Gandhi, India and the Road Not Taken

Jan 30, 2018 | 09:00 GMT
Jawaharlal Nehru (left) and Mohandas K. Gandhi talk at a committee meeting in Bombay.

India may embrace Gandhian rhetoric, but it is an aspiring great power and home to an expanding consumer market.

(Central Press/Getty Images)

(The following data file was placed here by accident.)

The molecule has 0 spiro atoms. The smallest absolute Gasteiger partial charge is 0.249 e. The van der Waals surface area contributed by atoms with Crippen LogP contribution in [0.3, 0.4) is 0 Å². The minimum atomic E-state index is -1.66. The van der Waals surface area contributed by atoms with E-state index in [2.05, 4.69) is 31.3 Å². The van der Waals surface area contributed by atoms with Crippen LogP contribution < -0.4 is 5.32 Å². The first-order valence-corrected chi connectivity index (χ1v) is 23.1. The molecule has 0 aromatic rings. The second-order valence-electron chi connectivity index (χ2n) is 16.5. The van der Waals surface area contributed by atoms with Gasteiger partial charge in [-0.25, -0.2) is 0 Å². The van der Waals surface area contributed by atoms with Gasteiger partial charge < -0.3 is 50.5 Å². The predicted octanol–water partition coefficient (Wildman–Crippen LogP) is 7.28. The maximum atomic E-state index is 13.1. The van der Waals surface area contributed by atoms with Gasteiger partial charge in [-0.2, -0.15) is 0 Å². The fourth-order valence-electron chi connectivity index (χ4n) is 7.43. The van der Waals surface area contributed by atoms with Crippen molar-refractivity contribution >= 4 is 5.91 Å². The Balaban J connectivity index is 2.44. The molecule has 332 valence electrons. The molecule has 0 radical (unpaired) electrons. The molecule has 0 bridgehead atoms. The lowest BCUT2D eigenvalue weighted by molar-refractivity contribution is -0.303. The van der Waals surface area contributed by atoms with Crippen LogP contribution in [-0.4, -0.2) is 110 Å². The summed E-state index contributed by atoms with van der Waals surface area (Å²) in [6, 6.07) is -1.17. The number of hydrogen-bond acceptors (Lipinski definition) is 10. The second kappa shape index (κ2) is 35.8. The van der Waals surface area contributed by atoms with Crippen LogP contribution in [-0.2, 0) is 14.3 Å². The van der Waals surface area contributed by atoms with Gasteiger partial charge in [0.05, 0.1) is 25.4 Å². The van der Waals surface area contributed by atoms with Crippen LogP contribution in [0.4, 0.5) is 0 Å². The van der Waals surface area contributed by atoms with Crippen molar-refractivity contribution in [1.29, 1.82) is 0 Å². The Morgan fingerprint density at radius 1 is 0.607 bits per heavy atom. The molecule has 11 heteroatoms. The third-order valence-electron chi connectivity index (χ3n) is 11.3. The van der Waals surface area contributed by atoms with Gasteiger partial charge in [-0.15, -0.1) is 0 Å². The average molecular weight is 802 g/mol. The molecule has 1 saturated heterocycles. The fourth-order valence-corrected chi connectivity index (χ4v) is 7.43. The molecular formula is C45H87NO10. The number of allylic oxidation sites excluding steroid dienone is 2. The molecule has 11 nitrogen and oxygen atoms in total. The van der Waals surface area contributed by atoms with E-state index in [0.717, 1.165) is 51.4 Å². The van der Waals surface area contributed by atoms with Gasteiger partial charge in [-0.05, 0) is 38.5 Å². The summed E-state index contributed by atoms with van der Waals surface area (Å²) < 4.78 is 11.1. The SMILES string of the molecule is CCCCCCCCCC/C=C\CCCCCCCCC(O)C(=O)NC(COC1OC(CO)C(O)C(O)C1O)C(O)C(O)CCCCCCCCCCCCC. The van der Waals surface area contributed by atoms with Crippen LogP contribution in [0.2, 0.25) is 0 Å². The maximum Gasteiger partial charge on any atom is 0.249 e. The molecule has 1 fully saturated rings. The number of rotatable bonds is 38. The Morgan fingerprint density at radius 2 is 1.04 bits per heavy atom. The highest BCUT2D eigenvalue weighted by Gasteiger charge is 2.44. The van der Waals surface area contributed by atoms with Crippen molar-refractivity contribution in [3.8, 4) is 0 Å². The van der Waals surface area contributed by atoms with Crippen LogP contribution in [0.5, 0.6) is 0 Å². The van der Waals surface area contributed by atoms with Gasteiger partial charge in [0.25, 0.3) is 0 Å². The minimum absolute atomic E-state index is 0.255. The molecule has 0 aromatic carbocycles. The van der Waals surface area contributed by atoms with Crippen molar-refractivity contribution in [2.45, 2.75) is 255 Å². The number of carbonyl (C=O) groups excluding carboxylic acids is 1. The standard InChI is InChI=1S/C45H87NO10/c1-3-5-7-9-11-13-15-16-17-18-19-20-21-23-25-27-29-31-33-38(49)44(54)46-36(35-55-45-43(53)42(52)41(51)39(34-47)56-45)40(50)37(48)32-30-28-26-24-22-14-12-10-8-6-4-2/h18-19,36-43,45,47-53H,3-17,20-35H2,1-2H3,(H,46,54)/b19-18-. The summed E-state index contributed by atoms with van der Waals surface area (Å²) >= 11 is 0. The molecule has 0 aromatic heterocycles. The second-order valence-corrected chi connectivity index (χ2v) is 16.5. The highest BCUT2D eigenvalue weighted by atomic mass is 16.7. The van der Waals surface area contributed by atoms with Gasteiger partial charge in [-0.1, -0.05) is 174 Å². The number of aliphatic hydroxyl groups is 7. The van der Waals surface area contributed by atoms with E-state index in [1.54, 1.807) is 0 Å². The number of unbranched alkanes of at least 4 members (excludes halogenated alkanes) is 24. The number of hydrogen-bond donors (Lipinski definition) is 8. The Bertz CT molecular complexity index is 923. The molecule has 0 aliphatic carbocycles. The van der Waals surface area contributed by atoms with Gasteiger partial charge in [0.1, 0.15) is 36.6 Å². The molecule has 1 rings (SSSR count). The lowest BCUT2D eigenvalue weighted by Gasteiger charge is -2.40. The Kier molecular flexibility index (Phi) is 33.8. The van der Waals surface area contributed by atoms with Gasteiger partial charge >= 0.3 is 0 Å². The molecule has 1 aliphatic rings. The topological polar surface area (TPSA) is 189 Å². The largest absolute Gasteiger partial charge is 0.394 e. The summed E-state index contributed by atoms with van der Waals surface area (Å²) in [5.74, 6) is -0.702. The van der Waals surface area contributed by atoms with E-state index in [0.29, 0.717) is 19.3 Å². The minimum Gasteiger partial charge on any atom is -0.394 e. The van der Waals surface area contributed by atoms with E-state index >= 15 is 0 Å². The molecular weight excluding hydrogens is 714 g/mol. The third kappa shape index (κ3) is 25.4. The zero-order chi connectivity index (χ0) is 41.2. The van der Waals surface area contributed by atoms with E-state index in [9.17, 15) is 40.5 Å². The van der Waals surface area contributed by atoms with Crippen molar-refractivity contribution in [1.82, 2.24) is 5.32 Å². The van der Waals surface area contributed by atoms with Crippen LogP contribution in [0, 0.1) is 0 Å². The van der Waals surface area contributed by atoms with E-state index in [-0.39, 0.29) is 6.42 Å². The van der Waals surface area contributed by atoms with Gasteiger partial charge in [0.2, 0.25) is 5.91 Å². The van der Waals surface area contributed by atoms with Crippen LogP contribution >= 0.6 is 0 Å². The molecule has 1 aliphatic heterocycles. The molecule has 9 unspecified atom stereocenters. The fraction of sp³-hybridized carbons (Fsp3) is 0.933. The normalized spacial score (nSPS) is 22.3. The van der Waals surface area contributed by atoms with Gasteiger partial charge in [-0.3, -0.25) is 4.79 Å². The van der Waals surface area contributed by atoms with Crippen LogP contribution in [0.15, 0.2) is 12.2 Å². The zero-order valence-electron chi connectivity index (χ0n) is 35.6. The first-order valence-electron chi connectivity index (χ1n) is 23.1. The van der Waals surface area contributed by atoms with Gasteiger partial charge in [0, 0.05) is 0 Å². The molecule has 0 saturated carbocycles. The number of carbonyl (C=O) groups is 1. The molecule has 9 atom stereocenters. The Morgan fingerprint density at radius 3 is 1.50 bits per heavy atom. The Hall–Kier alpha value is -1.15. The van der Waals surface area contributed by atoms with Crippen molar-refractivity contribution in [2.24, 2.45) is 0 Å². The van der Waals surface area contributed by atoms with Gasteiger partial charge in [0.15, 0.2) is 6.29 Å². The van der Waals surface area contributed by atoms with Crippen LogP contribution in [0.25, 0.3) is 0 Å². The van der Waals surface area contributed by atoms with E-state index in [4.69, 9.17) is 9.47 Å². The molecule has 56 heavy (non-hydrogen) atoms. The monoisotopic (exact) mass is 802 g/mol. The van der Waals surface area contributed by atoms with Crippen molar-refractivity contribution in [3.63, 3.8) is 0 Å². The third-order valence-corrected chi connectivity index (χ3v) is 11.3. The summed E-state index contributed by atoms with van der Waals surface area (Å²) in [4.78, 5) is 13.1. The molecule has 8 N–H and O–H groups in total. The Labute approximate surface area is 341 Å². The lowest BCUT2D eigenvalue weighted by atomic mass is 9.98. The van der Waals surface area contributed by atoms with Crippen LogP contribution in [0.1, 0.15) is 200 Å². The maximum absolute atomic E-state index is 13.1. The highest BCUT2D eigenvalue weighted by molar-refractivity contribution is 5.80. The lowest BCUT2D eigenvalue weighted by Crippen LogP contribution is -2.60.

Nathuram Godse altered the course of Indian history. On Jan. 30, 1948, the militant Hindu nationalist killed Mohandas Karamchand Gandhi while the 78-year old leader of the Indian independence movement was en route to his evening prayers in New Delhi's Birla House. The assassination would plunge a newly liberated India into mourning -- independence had taken place less than six months before -- and Prime Minister Jawaharlal Nehru, Gandhi's foremost disciple, would use the incident to suppress the Rashtriya Swayamsewak Sangh (RSS), the Hindu nationalist organization that Godse had once been affiliated with. Ahead of his execution in 1949, the unremorseful Godse rattled off a litany of grievances against Gandhi's ideology in a courtroom letter focused on Muslim appeasement, the carnage born of Partition, and the creation of Pakistan. ...

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